Sunday, March 29, 2009

Women's History Month--Take Three

Well, the month of March is almost over, and I have to admit failure. I just did not have the energy to do research and really put together any decent essays on quilt history. I've grown very sick of the library, and not even for my blog could I drag myself there for any lengthy period of time. I did, however, do some internet browsing and a little extra reading on various topics, so the entire exercise wasn't a complete wash. Plus, I've decided to extend (or rather, remove) the end date. Sometime, when you least expect it, I'll finish up an essay on something fabulously interesting. Just wait.

In the meantime, however, here's a cute little thing that my mother called my attention to. The Schaefer Yarn Company in Interlaken, New York has a series of color concepts for memorable women. Its kinda like roses...different colors and patterns that the company creates are named in honor of special women in history. There are a lot of lovely yarns on their website that you can browse through, but here were a few of my favorites.

(Fabulous woman who endowed Smith College, one of the Seven Sisters)

(Prime Minister of India from 1966 until her assasination in 1977)
(Emperess of Russia from 1762-1796)

Someone stole the iron that was in the laundry room, so no sewing until I either buy one or hunt one down. The universe is conspiring against me...I really meant to get some things finished up this weekend!!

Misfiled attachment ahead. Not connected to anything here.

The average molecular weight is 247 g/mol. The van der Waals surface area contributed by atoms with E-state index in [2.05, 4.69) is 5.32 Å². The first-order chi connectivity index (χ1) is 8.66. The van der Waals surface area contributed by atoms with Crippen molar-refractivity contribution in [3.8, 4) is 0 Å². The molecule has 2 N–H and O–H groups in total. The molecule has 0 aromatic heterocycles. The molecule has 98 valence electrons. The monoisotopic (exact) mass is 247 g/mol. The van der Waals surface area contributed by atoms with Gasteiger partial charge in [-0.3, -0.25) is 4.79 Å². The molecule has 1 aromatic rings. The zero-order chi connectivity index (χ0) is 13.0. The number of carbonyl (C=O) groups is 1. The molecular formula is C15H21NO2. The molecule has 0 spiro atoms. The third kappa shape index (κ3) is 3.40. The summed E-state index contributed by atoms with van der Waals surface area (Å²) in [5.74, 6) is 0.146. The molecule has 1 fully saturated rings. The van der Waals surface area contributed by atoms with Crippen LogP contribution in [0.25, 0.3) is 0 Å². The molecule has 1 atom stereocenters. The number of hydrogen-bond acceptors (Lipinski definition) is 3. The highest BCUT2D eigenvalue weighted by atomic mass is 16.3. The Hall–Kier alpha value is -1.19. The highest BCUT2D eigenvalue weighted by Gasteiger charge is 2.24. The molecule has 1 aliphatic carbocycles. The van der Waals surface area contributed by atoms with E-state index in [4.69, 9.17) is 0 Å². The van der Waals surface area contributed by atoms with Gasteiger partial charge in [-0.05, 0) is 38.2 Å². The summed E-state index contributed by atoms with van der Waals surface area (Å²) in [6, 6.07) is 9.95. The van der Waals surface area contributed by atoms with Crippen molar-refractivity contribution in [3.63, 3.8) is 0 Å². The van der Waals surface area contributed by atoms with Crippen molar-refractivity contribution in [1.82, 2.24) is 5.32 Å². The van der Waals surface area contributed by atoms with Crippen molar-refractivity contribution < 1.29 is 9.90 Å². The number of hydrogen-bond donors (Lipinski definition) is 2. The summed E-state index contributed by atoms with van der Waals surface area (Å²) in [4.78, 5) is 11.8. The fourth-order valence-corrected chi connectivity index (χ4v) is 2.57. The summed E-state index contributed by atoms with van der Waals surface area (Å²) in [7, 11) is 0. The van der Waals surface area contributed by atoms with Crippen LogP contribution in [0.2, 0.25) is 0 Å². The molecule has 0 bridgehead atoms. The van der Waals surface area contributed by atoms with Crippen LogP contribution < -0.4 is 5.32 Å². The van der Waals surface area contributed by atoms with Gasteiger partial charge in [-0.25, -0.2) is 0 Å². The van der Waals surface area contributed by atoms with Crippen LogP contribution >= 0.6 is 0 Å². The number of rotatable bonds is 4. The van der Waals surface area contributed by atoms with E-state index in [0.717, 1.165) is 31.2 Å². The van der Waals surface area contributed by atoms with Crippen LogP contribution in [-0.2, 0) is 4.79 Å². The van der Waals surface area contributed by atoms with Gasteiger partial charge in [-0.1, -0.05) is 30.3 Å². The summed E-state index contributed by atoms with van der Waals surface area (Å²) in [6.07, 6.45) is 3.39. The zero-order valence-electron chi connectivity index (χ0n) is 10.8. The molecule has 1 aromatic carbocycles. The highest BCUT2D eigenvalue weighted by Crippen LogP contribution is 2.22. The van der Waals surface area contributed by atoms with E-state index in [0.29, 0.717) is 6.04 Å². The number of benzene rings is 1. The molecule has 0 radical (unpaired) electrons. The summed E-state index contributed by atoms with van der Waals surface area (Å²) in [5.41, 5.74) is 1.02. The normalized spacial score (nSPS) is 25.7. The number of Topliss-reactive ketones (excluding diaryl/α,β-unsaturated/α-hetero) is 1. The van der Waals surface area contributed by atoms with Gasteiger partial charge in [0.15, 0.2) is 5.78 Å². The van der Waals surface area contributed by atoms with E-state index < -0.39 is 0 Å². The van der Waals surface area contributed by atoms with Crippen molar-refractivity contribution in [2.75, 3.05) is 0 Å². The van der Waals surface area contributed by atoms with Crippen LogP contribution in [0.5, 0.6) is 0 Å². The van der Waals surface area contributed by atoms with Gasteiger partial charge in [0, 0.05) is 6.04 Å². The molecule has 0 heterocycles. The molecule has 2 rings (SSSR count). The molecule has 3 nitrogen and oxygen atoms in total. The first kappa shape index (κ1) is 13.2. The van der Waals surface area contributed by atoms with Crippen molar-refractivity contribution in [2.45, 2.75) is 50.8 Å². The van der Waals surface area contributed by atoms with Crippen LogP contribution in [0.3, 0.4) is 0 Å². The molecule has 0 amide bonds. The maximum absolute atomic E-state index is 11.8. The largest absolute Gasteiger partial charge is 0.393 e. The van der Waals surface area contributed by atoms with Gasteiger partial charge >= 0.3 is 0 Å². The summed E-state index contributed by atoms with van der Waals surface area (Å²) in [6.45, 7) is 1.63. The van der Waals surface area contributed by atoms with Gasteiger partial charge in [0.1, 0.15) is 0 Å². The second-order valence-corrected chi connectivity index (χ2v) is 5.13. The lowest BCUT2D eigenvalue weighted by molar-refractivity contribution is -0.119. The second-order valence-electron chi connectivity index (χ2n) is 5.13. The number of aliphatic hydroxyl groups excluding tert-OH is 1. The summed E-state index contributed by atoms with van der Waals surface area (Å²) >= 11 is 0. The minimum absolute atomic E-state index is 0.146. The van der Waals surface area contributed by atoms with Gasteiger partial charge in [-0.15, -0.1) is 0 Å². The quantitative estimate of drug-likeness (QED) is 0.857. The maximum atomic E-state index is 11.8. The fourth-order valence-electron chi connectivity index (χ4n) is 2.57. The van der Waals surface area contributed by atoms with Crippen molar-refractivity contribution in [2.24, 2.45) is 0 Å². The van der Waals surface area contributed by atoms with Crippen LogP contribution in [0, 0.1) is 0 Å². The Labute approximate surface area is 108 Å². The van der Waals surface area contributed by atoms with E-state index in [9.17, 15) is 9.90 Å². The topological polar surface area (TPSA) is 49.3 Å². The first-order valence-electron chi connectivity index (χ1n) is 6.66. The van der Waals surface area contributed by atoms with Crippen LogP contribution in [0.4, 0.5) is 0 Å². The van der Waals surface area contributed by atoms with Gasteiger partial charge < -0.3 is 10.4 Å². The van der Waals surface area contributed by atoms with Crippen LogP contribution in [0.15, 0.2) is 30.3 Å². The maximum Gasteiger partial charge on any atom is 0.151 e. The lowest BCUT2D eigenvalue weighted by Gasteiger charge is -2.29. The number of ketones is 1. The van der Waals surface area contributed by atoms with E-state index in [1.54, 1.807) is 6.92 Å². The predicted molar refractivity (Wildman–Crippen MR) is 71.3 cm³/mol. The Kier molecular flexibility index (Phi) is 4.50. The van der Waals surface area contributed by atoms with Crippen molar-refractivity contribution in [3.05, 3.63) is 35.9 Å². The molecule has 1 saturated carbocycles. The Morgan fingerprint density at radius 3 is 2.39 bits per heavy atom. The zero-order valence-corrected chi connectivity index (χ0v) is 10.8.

Thursday, March 26, 2009

Fabric Friday

Well boo! This was a cruddy week for posting. I have lots of things in progress right now, but nothing in a really postable state. I'll have a big update sometime this weekend hopefully.

In the meantime, however, its Fabric Friday!!! This week, I decided to indulge my inner love of fabric bundles. I love half-yard sets, they are my ultimate weakness. They're all so pretty and full of possibility...

Like this beauty. The Mendocino line by Heather Ross is one that I always am tempted to indulge in. The lovely pastels are contrasted by richer browns and gold and highlighted by splashes of orange and fuchsia. The movement in the fabric is fantastic, and from what I've seen online, it makes amazing quilts!

This Michael Miller set is a favorite too. The prints are cute, and the colors are genius. The chocolate brown keeps the palate from looking too nauseatingly Easter eggish. It adds a richness and depth to it.